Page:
herald

Thursday 24 August 2017

'Bed blockers' cost us €500k every night

Taxpayers are picking up a tab of more than €500,000 a night because patients who are medically well enough cannot be discharged home from hospital.

At the moment there are 685 patients occupying acute hospital beds around the country who are finished their hospital stay but cannot go home because of the lack of community care facilities.

The cost of keeping them in hospital each night would provide almost 26,000 hours of home care, according to Home and Community Care Ireland (HCCI).

Michael Harty, chairman of the organisation, says the HSE's own figures "estimate the cost of a hospital stay per night at €800-€900".

This, he says, gives a conservative total cost of "at least €540,000 each night the 685 patients remain in hospital."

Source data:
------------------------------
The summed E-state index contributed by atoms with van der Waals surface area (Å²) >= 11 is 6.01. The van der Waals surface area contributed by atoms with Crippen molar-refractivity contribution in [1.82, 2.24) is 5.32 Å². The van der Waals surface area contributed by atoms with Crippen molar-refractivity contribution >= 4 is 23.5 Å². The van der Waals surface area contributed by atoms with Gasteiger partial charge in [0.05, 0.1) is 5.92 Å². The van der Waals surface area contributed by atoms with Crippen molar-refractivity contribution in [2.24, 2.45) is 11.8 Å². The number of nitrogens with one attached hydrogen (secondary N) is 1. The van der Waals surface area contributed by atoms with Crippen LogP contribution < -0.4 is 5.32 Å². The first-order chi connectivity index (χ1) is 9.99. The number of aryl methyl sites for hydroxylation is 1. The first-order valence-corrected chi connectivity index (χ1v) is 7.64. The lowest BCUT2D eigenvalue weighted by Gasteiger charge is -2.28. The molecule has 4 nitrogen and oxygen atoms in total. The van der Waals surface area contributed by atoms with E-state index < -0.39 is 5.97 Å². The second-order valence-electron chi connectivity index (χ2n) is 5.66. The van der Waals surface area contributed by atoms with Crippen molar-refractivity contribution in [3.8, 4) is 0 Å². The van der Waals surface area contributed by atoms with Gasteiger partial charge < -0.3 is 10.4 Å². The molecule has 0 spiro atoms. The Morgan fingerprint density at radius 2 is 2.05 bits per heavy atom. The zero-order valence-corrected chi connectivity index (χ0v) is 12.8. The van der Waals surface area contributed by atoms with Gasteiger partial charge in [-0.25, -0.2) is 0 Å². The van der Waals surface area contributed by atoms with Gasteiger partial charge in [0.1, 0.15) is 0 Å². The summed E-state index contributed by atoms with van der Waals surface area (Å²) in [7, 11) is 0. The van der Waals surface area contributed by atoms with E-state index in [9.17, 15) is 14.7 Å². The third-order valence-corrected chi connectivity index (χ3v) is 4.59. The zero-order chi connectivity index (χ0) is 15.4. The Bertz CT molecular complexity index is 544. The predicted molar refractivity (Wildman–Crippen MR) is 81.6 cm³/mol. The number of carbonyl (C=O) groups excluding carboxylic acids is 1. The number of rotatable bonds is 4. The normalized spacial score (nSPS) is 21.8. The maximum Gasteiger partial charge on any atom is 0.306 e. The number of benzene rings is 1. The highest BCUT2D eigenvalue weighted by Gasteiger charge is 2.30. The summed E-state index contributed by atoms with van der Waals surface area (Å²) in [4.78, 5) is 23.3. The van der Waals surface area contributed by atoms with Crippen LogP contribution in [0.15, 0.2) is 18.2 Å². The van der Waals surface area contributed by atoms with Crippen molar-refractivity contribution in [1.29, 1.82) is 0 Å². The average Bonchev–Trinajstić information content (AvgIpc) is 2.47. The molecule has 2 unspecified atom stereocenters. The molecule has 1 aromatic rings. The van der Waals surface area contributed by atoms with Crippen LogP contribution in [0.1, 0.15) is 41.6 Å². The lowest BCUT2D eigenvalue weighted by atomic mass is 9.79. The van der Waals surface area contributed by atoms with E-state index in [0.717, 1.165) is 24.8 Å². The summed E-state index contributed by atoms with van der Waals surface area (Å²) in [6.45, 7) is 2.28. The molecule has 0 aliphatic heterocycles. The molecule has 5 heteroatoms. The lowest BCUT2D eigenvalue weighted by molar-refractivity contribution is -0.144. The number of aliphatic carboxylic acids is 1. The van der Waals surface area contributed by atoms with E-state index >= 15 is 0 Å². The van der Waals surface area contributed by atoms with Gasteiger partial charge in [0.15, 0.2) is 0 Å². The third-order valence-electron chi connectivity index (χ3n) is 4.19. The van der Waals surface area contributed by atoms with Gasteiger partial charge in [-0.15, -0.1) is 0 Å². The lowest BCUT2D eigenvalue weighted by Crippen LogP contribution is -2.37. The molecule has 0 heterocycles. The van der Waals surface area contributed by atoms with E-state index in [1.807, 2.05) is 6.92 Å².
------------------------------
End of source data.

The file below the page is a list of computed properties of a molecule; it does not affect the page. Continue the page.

It is also "the equivalent of over 25,700 hours of home care", he stresses.

Mr Harty points out that almost 90pc of these patients are over 65 and are people for whom no alternative arrangements have been put in place because of a lack of community care facilities.

DELAY

He says the main reasons for the delay include people waiting for approval under the Fair Deal nursing home scheme, those waiting for home help or a home care package and those waiting for access to rehabilitation.

"The most recent delayed discharge figures demonstrate once again the cost of the Government's refusal to provide a sustainable, joined up approach to elderly care," he said.

The HCCI chairman says the Government should incentivise hospitals by paying them per procedure instead of per patient.

"This would encourage the hospitals to free up beds and maybe put in place some kind of care package for the person going home which would be much less expensive than keeping them in the hospital."

Mr Harty says the budget for care of the elderly runs to €1.4bn a year and €1bn of this is ringfenced for the Fair Deal nursing home scheme.

"We would be saying the budget should not be ring-fenced for one type of care over another. Let's open it up for some of these funds to be used in the community." Lots of people, he insists, would prefer to be cared for at home rather than in a nursing home.

hnews@herald.ie

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